Sitting Pretty: The Carnation Sculpture
This modern display of traditional flowers reveals an interesting juxtaposition of shapes and textures: the feathery clumps of carnation petals set in a floral foam ball contrasts with the smooth-sided, angular vase the ball sits on.
- Excerpted from Fresh Flower Arranging
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Although this carnation sculpture looks impressive, it is simple to make. It would look stunning in an entrance hall or on a bar at a party. If you need to decorate tables, make up some smaller versions as table centerpieces.
45–50 red carnations
Hydrangeas make an ample substitute for carnations in this design, if you prefer them.
tall opaque cube vase (16 inches high)
1 floral foam ball (7 inches in diameter)
How to Arrange
Check that the floral foam ball will sit securely on top of the vase. Soak it in water, place it on top of the vase and press it down slightly so that it is as secure as possible.
Cut the stems off the carnations at the point, known as the top node, where the uppermost leaves grow. This should leave a short stem of about 1 inch.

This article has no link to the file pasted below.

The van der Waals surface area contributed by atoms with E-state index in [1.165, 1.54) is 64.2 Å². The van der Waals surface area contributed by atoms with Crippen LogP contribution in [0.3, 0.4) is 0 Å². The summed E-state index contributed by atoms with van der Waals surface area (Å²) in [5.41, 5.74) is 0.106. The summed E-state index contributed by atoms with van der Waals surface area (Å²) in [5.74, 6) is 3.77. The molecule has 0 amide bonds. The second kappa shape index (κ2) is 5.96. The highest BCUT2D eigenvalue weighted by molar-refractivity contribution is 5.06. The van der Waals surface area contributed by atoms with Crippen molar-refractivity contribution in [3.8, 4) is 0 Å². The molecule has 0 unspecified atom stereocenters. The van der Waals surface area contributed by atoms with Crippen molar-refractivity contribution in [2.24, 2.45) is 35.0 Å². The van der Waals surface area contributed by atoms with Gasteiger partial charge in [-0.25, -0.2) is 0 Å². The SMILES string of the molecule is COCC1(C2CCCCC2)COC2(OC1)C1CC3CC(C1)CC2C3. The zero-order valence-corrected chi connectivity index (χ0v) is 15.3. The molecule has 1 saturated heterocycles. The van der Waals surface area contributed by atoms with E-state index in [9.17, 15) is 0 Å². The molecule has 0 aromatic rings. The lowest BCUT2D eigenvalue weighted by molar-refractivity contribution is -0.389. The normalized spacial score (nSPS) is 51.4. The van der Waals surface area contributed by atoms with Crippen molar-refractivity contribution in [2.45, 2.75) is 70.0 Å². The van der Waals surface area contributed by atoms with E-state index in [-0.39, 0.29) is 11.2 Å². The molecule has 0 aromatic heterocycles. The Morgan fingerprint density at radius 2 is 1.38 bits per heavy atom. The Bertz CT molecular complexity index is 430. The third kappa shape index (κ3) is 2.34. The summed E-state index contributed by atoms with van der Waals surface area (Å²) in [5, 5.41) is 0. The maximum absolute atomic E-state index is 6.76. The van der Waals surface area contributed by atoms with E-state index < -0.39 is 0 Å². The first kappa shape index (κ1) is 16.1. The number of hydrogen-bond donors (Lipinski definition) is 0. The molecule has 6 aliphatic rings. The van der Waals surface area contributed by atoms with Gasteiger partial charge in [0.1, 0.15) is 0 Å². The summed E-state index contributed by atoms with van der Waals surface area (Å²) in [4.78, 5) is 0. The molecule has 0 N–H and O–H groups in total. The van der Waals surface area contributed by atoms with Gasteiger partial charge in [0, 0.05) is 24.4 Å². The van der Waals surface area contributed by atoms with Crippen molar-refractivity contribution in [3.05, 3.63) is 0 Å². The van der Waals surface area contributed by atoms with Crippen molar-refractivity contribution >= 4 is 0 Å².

Starting at the top of the ball, press the carnation flower stalks into the floral foam. Work methodically, not randomly, pressing the flowers close enough to each other that the foam is completely covered, but far enough away from each other that you don't crush or bruise the flower petals. Work either in a spiral from the top, or downward in sections. Cover the whole ball so that no gaps are visible.
- As with all floral foam arrangements, give the carnations a long drink in deep water before you cut off the stems and arrange them in the foam.
- Don't over-soak the foam ball, or it will start to crumble and fall apart. Place the ball in a bucket of water, allow it to soak up water just long enough to sink to the bottom, then lift it straight out.
- Mist the flowers regularly to get the maximum life span - three to five days - out of this arrangement.
Excerpted from Fresh Flower Arranging
© Dorling Kindersley Limited 2011
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